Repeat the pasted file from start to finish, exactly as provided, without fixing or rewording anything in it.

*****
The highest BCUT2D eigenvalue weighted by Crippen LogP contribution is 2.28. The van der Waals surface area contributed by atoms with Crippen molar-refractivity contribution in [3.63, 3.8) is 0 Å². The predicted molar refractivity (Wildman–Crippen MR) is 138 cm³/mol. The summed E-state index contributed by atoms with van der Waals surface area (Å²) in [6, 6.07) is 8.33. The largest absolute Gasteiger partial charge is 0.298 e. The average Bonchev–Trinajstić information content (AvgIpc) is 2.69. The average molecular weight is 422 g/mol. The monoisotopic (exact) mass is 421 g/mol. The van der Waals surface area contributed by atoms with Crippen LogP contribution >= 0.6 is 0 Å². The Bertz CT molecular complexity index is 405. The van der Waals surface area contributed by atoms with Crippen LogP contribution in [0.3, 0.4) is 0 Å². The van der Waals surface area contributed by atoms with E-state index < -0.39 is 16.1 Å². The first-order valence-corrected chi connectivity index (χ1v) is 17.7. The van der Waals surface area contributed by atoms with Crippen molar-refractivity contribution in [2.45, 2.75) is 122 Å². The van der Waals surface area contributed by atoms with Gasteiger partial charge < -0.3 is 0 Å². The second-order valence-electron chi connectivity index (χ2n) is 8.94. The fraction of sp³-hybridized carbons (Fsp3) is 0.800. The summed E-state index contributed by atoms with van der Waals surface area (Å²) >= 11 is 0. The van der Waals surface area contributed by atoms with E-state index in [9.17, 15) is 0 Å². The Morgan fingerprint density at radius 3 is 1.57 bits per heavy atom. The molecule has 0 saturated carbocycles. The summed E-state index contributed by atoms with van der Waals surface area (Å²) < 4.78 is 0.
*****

The highest BCUT2D eigenvalue weighted by Crippen LogP contribution is 2.28. The van der Waals surface area contributed by atoms with Crippen molar-refractivity contribution in [3.63, 3.8) is 0 Å². The predicted molar refractivity (Wildman–Crippen MR) is 138 cm³/mol. The summed E-state index contributed by atoms with van der Waals surface area (Å²) in [6, 6.07) is 8.33. The largest absolute Gasteiger partial charge is 0.298 e. The average Bonchev–Trinajstić information content (AvgIpc) is 2.69. The average molecular weight is 422 g/mol. The monoisotopic (exact) mass is 421 g/mol. The van der Waals surface area contributed by atoms with Crippen LogP contribution >= 0.6 is 0 Å². The Bertz CT molecular complexity index is 405. The van der Waals surface area contributed by atoms with Crippen LogP contribution in [0.3, 0.4) is 0 Å². The van der Waals surface area contributed by atoms with E-state index < -0.39 is 16.1 Å². The first-order valence-corrected chi connectivity index (χ1v) is 17.7. The van der Waals surface area contributed by atoms with Crippen molar-refractivity contribution in [2.45, 2.75) is 122 Å². The van der Waals surface area contributed by atoms with Gasteiger partial charge < -0.3 is 0 Å². The second-order valence-electron chi connectivity index (χ2n) is 8.94. The fraction of sp³-hybridized carbons (Fsp3) is 0.800. The summed E-state index contributed by atoms with van der Waals surface area (Å²) >= 11 is 0. The van der Waals surface area contributed by atoms with E-state index in [9.17, 15) is 0 Å². The Morgan fingerprint density at radius 3 is 1.57 bits per heavy atom. The molecule has 0 saturated carbocycles. The summed E-state index contributed by atoms with van der Waals surface area (Å²) < 4.78 is 0.